Readership: Undergraduate students in economics finance and statistics.The book is a well‐narrated introduction to mining of financial data for undergraduate students. In fact, the appropriate readership seems to be second or third year students in business schools, economics departments with a course or two on statistical methods under their sleeves. An exposure to some algorithmic computational methods would also be a desirable background of a student attending a course based on this book. Such a course would be also of interest for those undergraduate students in mathematics and computer science that are interested in seeing solution of economics and financial problems through ‘big data’ approach.
Finally, the book could serve as a first guide to machine learning and data mining methods for a self‐taught financial analyst‐to‐be.The focus of the text is on presenting and developing modern computational tools for performing financial analytics in the form of ‘a laptop laboratory for data sciences’. This so‐called laptop laboratory is built based on the statistical language R and is supported by numerous add‐in packages facilitating some sophisticated and problem‐specific computational tools.
Additionally, in the chapter on data exploration, the RSQLite Package that bridges the R and SQL database exploration software has been utilised. Data science is a relatively new field, and the book delivers a convincing account of practical financial analytics problems that can be approached from data mining perspective and through algorithmic analysis. The latter differentiates it from a typical financial statistics textbook. The hands‐on data approach is promoted throughout the book with a considerable success. It is evident that the content was previously tested in a classroom and thus it should be relatively easy to use the book as a foundation for a course on financial and business analytics.As opposed to other attempts in delivering data analytics to beginners, the book balances well between the elements of programming and the theoretical foundations that underpin the methodology without trivialising either of them. It starts with a gentle introduction to R that is followed by a chapter on fundamentals of financial statistics.
In the appendices, the reader will find complementary material covering statistical theory and basic probability distributions. As a result, the book is, to a great extent, self‐contained, allowing a reader who has gaps in assumed prerequisite knowledge (which, as mentioned above, ideally would include introduction to basic algorithmic programming and a first course in statistics) to fill them without a need for additional texts or supplementary material. From the fourth chapter onwards, the book focuses on important topics for financial and business practitioners. Among them, we find models for financial securities, elements of risk analysis, time series analysis, investment efficiency, portfolio theory, predicting stock valuation, gauging the market sentiment, trading strategy, option pricing and some others. The accurate selection of data sets and examples motivates and illustrates a fairly wide range of methods that are essential for financial and business strategists. However, the text aiming at beginners must limit its methodological contents either in the range or in the depth.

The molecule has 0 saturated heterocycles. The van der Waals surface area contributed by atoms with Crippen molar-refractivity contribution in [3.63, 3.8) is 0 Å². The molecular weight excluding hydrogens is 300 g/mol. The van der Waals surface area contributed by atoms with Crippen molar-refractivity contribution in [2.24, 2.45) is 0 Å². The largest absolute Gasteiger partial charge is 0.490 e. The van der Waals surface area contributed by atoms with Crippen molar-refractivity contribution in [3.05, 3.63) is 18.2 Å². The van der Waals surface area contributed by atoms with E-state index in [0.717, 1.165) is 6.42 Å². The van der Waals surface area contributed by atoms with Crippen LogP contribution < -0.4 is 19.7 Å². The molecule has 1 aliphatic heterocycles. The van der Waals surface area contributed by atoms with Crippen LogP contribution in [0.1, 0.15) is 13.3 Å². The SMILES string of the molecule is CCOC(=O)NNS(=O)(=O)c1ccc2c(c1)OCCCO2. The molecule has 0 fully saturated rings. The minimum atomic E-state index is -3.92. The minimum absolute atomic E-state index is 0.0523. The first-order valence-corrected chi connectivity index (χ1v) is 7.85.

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Seemingly, the authors have decided to follow the former path by giving a quite wide range of topics that are explained in a compact fashion and are well supported by algorithmic methods. In some parts of the text, the discussion of the code and algorithm dominates which may somewhat limit insight to analytical aspects of the problem at hand. Nevertheless, it provides important insight into how complex computational tools are built to address context specific problems. This is an important part of education in analytical thinking with the use of software engineering and thus do not affect value of the book for a new researcher adept in the field of financial analytics.From a general point of view, the material covered by book seems to be very adequate for the first course on big data and data mining methods for financial applications. The chosen topics are diverse and represent well the subject along with its practical implications. Each chapter is followed by a list of exercises, which occasionally appear to be somewhat short.
Sometimes, the focus of exercises is more on some minor technical details in programs or methods rather than on the ‘general’ and universal aspects of the methodology. However, considering that the book discusses many examples and leads a reader through data analyses in a rather detailed way, this does not impact dramatically the usefulness of the book. Nevertheless, for an instructor using the book in a classroom, there will be a necessity to extend the lists of exercises. The book could also benefit from a list of projects that would test a student's acquired abilities of utilising the lessons learned in financial practice. There seem to be no internet resources for the book, which is slightly disappointing because it would give an opportunity to update the book both through upgraded computational tools and relevant practical data sets. For example, a file with the R codes used throughout the book would save the typing effort that currently is needed if a reader intends to access the computational tools.
Financial Analytics Using R
This is a simple example of enhancement that certainly would be appreciated by students if available on a dedicated website.Overall, the book is a valuable addition to the growing introductory educational literature on data analytics methods in finance. It can be utilised as an in‐classroom textbook and is highly recommended for this purpose.